Check out The Knick (Original Series Soundtrack) on hoopla digital.
One wouldn’t know it based on the heat resonating from the film’s leads. Clive Owen plays “Papa” and Nicole Kidman plays Gellhorn. They meet in a Key West bar called “Sloppy Joe’s,” and their first scene together is a master class in using words as foreplay. Kaufman’s camera focuses, and not for the last time, on Kidman’s posterior, but it’s her interaction with Owen that raises the temperature. “There’s too much rum in this rum,” says Gellhorn after accepting a drink from Hemingway. “People don’t drink here to get drunk,” he says. “They drink here to stay drunk.” Gellhorn escapes with her makeup unscathed, but the seeds of desire have already been planted.
Hemingway, a seasoned vet of this type of coverage, meets Gellhorn in Spain. Clearly amused by both her inexperience and the “war correspondent” designation Gellhorn finagled out of Collier’s magazine, Hemingway takes on the role of protector and mentor. Their hotel is full of hookers and desperate men looking to cling to a warm body, and body-warming whiskey, before marching to their inevitable demise. Gellhorn meets soldiers like Brooklyn (Eric Schneider) and the goat-carrying Hungarian (Edin Gali), men whose fates contribute to pushing her passion for covering the victims of war into obsession. After risking her life to save a little boy (to whom Hemingway gives his whiskey flask), Owen looks at the camera and announces, “She’s the bravest woman I ever met!” It’s a line that’s cheesier than Wisconsin, but not out of place in a movie like this.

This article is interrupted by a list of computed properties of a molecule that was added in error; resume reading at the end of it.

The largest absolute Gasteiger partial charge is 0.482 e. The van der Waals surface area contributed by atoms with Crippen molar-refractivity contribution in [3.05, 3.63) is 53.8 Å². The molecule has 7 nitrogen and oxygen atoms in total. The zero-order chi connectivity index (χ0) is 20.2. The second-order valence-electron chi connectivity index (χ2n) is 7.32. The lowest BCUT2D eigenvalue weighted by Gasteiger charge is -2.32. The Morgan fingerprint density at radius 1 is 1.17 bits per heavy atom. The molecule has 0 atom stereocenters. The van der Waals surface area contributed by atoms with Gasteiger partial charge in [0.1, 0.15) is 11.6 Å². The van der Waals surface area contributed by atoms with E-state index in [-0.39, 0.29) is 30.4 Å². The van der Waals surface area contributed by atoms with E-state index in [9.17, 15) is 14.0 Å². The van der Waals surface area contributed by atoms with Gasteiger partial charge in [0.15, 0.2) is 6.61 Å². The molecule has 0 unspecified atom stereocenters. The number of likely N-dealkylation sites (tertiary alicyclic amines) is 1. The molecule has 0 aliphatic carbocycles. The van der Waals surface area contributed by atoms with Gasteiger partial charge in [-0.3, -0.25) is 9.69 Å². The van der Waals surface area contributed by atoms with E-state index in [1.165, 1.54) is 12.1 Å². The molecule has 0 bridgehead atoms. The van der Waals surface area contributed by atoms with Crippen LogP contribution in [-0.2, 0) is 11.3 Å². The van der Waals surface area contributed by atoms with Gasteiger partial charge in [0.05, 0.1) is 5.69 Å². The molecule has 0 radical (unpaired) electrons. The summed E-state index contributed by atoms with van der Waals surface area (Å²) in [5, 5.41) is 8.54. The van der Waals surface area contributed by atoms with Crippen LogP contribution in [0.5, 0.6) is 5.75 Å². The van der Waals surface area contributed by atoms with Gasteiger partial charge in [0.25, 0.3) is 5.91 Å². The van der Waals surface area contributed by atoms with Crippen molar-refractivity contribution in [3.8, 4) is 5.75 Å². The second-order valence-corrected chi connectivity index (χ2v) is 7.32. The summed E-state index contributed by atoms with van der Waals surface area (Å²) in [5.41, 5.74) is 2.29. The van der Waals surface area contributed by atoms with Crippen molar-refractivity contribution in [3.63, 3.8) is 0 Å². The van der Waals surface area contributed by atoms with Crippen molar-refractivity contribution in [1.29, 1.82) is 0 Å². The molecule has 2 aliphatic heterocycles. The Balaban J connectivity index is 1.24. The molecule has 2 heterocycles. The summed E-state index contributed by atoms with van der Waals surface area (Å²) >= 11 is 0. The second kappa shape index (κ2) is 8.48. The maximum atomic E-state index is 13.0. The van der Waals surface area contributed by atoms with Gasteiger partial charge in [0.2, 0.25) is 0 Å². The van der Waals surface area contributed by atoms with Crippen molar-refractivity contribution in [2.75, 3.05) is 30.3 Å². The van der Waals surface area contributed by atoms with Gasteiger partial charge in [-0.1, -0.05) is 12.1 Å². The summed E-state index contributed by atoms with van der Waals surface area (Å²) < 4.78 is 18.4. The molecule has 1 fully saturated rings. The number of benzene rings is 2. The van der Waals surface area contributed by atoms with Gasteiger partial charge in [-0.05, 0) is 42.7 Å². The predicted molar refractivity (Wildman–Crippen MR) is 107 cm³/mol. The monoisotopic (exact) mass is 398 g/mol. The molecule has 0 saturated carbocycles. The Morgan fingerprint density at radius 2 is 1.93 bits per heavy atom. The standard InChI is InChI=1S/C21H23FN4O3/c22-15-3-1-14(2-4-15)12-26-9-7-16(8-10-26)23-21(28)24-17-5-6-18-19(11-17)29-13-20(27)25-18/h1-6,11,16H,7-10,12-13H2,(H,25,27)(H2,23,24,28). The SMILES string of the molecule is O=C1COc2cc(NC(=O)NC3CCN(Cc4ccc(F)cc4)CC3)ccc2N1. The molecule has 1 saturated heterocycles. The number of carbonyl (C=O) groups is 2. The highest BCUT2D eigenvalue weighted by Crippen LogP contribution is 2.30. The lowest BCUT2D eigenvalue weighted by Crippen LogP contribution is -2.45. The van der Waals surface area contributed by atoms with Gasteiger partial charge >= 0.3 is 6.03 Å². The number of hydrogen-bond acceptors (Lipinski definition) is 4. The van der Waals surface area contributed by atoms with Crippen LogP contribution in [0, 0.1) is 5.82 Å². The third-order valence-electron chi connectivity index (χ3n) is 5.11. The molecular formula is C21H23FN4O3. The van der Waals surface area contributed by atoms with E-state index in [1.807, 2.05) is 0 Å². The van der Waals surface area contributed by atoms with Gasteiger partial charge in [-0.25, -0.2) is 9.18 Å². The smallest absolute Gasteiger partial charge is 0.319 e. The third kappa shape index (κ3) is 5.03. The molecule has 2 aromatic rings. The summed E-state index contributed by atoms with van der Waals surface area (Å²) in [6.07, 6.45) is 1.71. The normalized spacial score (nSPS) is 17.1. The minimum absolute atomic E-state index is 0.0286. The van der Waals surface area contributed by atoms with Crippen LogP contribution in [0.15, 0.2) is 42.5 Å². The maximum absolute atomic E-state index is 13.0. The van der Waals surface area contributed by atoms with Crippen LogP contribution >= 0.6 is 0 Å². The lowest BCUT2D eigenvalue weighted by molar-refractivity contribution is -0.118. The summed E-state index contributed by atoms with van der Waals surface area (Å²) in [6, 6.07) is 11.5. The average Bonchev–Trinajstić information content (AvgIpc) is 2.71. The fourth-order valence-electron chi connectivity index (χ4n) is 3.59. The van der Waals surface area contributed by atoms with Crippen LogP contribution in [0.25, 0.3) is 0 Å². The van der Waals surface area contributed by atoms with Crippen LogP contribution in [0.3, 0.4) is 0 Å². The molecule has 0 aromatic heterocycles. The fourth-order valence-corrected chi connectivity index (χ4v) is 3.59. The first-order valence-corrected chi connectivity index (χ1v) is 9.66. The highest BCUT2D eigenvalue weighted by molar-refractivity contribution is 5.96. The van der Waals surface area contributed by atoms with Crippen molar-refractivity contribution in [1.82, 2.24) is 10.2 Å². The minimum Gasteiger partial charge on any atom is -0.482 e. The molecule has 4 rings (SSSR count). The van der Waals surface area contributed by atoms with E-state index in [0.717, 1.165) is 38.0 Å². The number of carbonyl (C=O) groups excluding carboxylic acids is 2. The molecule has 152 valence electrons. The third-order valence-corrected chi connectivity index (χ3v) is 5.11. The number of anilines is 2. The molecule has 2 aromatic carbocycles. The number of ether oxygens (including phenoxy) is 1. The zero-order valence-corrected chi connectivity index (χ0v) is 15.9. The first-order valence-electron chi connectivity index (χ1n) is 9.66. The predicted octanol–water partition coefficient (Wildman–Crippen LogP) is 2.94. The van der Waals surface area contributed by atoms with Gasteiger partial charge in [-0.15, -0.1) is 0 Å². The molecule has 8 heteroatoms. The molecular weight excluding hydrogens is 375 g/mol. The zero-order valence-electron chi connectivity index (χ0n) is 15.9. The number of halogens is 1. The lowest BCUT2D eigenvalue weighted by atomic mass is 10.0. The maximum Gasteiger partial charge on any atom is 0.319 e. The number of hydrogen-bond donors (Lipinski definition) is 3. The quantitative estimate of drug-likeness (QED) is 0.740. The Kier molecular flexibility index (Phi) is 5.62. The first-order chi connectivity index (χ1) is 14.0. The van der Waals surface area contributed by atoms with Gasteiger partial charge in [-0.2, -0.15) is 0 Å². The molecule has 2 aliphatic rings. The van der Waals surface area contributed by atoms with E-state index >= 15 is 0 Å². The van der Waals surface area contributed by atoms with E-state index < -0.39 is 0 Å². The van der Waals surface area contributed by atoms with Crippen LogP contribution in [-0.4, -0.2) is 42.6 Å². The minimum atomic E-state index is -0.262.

As Gellhorn, Kidman would appear to have an easier role to play, if only because we are not as familiar with Gellhorn as we are with Hemingway. However, this is her story, and she slings the weight of it across her shoulders and carries it to safety. This is Kidman’s best work in years, smart, brassy, funny, sexy and tough. She brings her A-game because Owen’s showier role must be legendary, a larger than life evocation of masculinity suited for the name Hemingway. Cinematographer Rogier Stoffers introduces Owen in a desaturated fishing sequence that culminates in an explosion of bright red blood. Owen’s Hemingway grabs the bull by the horns, resisting cliché just barely enough to feel the breath of caricature on his neck. His Russian Roulette pissing contest with an uncredited, equally macho and over the top Robert Duvall is a highlight of the film. Anyone with a romantic appreciation of the male gender will swoon at Owen’s constantly revealed chest hair. Everyone else can worship, as Kaufman’s camera does, at the altar of Kidman’s lower body, with its “legs that start at her shoulders.”